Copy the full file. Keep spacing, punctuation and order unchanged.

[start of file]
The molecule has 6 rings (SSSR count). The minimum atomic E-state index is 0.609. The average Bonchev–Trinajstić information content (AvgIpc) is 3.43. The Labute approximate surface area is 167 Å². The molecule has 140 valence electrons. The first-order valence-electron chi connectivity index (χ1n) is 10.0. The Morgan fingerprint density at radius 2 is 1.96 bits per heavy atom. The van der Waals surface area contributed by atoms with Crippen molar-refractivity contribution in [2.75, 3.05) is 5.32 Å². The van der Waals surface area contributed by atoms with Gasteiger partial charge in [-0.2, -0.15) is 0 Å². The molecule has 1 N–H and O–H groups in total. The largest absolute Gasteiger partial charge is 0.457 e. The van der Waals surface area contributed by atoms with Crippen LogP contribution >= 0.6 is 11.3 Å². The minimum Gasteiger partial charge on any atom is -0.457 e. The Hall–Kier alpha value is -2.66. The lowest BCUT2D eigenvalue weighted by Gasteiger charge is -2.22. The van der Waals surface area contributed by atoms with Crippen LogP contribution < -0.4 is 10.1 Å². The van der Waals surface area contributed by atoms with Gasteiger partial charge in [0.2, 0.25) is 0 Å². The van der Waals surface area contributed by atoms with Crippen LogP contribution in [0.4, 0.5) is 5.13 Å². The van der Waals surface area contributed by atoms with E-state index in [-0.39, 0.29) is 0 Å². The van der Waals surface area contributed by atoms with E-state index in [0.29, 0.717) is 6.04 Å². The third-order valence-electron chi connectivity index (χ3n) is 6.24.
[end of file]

The molecule has 6 rings (SSSR count). The minimum atomic E-state index is 0.609. The average Bonchev–Trinajstić information content (AvgIpc) is 3.43. The Labute approximate surface area is 167 Å². The molecule has 140 valence electrons. The first-order valence-electron chi connectivity index (χ1n) is 10.0. The Morgan fingerprint density at radius 2 is 1.96 bits per heavy atom. The van der Waals surface area contributed by atoms with Crippen molar-refractivity contribution in [2.75, 3.05) is 5.32 Å². The van der Waals surface area contributed by atoms with Gasteiger partial charge in [-0.2, -0.15) is 0 Å². The molecule has 1 N–H and O–H groups in total. The largest absolute Gasteiger partial charge is 0.457 e. The van der Waals surface area contributed by atoms with Crippen LogP contribution >= 0.6 is 11.3 Å². The minimum Gasteiger partial charge on any atom is -0.457 e. The Hall–Kier alpha value is -2.66. The lowest BCUT2D eigenvalue weighted by Gasteiger charge is -2.22. The van der Waals surface area contributed by atoms with Crippen LogP contribution < -0.4 is 10.1 Å². The van der Waals surface area contributed by atoms with Gasteiger partial charge in [0.2, 0.25) is 0 Å². The van der Waals surface area contributed by atoms with Crippen LogP contribution in [0.4, 0.5) is 5.13 Å². The van der Waals surface area contributed by atoms with E-state index in [-0.39, 0.29) is 0 Å². The van der Waals surface area contributed by atoms with E-state index in [0.29, 0.717) is 6.04 Å². The third-order valence-electron chi connectivity index (χ3n) is 6.24.